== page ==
Service lets schools save time, money by delivering Windows apps to devices directly from the cloud
A new visual cloud platform that runs Windows applications in the cloud could have big implications for school and district IT staff.
The solution from Mainframe2 enables Windows apps–from basic productivity and learning software to high-end graphics tools–to be installed and configured to run inside a browser in less than 10 minutes.
It aims to simplify app delivery and management by installing apps just once and centrally managing them on Mainframe2’s platform through an easy-to-use, web-based admin interface. Mainframe2 runs applications on servers in the cloud and delivers the user interface to browsers as a video stream.
The service also connects to third-party components, such as Dropbox for cloud storage, so that both apps and data reside in the cloud.
Next page: District IT leaders react to the cloud platform
“As a school district that has to watch every dollar, we love Chromebooks, but ChromeOS doesn’t run Windows programs. We needed a way to deliver apps that don’t run on Chrome and had been using Citrix in this role, but it couldn’t satisfy our needs,” said Donald Clifton, technology coordinator with Northwestern Local Schools in Wooster, Ohio.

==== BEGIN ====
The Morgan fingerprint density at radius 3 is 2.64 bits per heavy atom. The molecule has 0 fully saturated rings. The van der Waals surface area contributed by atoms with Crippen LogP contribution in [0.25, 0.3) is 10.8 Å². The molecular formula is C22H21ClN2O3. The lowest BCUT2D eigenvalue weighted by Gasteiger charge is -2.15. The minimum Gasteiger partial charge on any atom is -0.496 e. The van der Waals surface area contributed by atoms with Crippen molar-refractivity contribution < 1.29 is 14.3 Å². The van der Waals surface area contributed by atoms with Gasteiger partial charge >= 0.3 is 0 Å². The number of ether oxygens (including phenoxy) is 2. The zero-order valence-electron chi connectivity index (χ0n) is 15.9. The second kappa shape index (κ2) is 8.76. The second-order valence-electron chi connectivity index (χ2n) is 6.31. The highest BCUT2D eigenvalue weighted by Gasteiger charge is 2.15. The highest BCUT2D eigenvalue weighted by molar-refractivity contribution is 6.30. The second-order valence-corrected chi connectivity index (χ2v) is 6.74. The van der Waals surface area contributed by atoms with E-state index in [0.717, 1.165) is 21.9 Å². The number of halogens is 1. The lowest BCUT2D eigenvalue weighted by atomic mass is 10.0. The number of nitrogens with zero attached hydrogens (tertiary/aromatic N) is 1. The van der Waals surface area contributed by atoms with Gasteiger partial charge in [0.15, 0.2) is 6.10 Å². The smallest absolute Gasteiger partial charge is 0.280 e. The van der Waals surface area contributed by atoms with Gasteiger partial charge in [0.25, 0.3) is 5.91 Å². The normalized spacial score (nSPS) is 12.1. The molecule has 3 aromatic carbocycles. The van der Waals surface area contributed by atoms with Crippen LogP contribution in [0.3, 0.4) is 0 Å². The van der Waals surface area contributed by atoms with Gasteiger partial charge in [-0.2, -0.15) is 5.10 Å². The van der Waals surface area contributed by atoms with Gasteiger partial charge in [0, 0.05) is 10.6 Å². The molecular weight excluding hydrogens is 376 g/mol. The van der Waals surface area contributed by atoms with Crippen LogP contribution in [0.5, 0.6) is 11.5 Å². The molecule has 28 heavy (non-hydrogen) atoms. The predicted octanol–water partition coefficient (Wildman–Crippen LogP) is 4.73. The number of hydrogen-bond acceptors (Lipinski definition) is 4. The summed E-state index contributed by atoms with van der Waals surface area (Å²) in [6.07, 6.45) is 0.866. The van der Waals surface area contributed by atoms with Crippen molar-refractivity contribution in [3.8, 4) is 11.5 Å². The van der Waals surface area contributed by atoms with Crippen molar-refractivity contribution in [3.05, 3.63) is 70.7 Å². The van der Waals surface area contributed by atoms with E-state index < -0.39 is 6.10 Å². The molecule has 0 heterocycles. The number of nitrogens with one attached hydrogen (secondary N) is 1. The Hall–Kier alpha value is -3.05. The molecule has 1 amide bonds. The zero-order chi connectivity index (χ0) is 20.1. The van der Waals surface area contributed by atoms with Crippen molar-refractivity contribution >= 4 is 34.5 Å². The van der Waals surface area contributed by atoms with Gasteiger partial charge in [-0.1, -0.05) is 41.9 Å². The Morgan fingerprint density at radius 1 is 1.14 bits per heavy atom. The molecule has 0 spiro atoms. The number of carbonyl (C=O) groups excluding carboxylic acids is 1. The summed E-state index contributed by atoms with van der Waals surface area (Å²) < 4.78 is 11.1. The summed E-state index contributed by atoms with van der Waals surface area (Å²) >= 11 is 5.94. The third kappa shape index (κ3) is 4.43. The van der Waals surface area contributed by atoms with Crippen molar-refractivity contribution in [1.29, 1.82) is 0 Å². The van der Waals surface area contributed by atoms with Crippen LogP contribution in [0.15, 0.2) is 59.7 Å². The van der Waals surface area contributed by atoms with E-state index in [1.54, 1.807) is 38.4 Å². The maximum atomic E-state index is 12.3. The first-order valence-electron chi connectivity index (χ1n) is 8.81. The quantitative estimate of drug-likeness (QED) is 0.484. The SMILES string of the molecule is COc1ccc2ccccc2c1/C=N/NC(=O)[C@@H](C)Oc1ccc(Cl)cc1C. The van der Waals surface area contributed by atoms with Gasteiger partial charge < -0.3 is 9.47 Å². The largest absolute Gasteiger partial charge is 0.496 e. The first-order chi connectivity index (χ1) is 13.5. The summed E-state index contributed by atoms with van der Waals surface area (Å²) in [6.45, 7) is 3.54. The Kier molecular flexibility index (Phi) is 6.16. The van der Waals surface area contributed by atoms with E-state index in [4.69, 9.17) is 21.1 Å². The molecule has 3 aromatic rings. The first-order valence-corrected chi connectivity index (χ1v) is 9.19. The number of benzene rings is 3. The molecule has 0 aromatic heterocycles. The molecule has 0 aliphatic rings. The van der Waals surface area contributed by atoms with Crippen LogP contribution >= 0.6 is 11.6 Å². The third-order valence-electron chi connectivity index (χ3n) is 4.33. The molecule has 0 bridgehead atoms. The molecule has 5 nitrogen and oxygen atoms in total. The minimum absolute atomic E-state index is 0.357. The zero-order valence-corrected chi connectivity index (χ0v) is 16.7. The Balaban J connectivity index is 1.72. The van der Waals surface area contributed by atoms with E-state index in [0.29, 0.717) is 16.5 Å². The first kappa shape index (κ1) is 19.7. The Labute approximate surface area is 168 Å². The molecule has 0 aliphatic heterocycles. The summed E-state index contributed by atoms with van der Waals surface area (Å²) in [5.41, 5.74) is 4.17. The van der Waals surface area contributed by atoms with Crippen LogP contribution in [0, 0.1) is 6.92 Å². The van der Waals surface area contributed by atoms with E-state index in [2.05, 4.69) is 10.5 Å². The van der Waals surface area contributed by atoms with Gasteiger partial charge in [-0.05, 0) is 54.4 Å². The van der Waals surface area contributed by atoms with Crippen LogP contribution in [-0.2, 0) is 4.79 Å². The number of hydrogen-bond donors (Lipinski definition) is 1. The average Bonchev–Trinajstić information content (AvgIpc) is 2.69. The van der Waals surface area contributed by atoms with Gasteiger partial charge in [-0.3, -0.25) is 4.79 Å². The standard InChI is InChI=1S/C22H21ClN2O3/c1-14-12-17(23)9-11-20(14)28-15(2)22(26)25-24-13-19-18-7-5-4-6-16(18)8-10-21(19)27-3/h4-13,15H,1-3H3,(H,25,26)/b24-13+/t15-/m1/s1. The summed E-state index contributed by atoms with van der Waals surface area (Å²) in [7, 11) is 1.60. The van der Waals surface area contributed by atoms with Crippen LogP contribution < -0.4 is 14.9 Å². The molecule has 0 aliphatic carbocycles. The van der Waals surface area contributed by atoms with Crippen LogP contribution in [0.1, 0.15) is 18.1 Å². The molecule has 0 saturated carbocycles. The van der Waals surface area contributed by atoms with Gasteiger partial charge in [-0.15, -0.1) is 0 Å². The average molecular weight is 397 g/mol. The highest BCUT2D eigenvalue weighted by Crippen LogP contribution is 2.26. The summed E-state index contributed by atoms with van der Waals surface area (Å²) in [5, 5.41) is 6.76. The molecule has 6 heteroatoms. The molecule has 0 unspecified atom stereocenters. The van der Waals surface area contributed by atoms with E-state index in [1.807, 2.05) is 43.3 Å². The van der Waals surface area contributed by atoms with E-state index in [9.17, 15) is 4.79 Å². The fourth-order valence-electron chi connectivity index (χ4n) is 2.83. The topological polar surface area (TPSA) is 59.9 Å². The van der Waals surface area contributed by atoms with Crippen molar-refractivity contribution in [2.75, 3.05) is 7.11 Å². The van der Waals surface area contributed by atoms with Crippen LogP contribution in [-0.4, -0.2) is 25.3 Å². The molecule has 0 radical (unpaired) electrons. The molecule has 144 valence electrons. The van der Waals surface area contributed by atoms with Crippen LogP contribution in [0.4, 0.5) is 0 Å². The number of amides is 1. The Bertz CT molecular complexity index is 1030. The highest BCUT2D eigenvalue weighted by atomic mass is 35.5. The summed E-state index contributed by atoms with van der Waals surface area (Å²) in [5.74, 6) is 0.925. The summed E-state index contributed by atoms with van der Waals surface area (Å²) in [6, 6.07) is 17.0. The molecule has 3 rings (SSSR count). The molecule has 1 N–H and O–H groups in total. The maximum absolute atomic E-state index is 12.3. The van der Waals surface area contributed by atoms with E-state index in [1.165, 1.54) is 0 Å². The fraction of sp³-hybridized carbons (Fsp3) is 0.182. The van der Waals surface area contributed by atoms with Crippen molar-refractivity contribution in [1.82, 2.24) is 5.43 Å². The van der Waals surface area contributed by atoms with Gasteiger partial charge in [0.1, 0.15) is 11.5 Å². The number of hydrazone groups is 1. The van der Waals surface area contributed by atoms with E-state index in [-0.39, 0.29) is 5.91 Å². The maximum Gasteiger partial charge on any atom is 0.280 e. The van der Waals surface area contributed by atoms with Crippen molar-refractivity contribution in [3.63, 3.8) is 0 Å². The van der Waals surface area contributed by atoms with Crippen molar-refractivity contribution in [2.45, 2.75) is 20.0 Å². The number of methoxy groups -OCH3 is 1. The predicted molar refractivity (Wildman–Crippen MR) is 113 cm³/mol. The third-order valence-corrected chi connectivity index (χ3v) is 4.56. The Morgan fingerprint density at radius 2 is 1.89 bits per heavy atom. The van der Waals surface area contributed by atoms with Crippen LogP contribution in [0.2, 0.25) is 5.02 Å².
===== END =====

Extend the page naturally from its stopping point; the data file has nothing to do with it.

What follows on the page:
“When we heard about Mainframe2, it seemed like a great option to provide Autodesk Inventor to our students. Northwestern Local Schools is excited about the new possibilities that can be unleashed for our students with this new cloud-based technology.”
“Students and teachers have been central to our vision of making the best apps accessible to everyone, everywhere,” said Dr. Nikola Bozinovic, founder and CEO of Mainframe2.
“Schools are already benefiting greatly from having access to first-class web apps, like Gmail. Our cloud platform extends this concept to thousands of Windows apps. School IT admins can now deploy and manage all of their Windows apps from one place, without an expensive data center to manage and cumbersome VDI to operate. It’s a huge barrier to broad adoption of inexpensive end points, like Chromebooks, that we’re eliminating today.”